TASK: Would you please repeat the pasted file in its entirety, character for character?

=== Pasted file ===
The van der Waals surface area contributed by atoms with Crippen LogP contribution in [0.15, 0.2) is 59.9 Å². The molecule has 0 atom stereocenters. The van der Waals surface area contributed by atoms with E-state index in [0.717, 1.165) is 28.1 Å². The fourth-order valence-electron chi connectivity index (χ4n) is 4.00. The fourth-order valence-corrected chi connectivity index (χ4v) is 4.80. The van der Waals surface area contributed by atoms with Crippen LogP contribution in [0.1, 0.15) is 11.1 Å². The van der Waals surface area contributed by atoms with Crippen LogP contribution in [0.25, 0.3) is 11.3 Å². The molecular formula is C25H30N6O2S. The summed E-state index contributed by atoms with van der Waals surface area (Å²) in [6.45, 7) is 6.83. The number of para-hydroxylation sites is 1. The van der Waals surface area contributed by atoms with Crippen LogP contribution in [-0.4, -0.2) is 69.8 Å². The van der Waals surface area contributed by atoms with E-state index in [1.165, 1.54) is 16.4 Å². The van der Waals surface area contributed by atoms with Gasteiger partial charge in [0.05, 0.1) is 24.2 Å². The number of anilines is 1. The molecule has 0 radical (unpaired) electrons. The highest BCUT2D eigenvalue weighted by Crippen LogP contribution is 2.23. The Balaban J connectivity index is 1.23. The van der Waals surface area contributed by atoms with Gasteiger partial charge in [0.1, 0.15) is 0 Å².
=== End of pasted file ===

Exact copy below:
The van der Waals surface area contributed by atoms with Crippen LogP contribution in [0.15, 0.2) is 59.9 Å². The molecule has 0 atom stereocenters. The van der Waals surface area contributed by atoms with E-state index in [0.717, 1.165) is 28.1 Å². The fourth-order valence-electron chi connectivity index (χ4n) is 4.00. The fourth-order valence-corrected chi connectivity index (χ4v) is 4.80. The van der Waals surface area contributed by atoms with Crippen LogP contribution in [0.1, 0.15) is 11.1 Å². The van der Waals surface area contributed by atoms with Crippen LogP contribution in [0.25, 0.3) is 11.3 Å². The molecular formula is C25H30N6O2S. The summed E-state index contributed by atoms with van der Waals surface area (Å²) in [6.45, 7) is 6.83. The number of para-hydroxylation sites is 1. The van der Waals surface area contributed by atoms with Crippen LogP contribution in [-0.4, -0.2) is 69.8 Å². The van der Waals surface area contributed by atoms with E-state index in [1.165, 1.54) is 16.4 Å². The van der Waals surface area contributed by atoms with Gasteiger partial charge in [0.05, 0.1) is 24.2 Å². The number of anilines is 1. The molecule has 0 radical (unpaired) electrons. The highest BCUT2D eigenvalue weighted by Crippen LogP contribution is 2.23. The Balaban J connectivity index is 1.23. The van der Waals surface area contributed by atoms with Gasteiger partial charge in [0.1, 0.15) is 0 Å².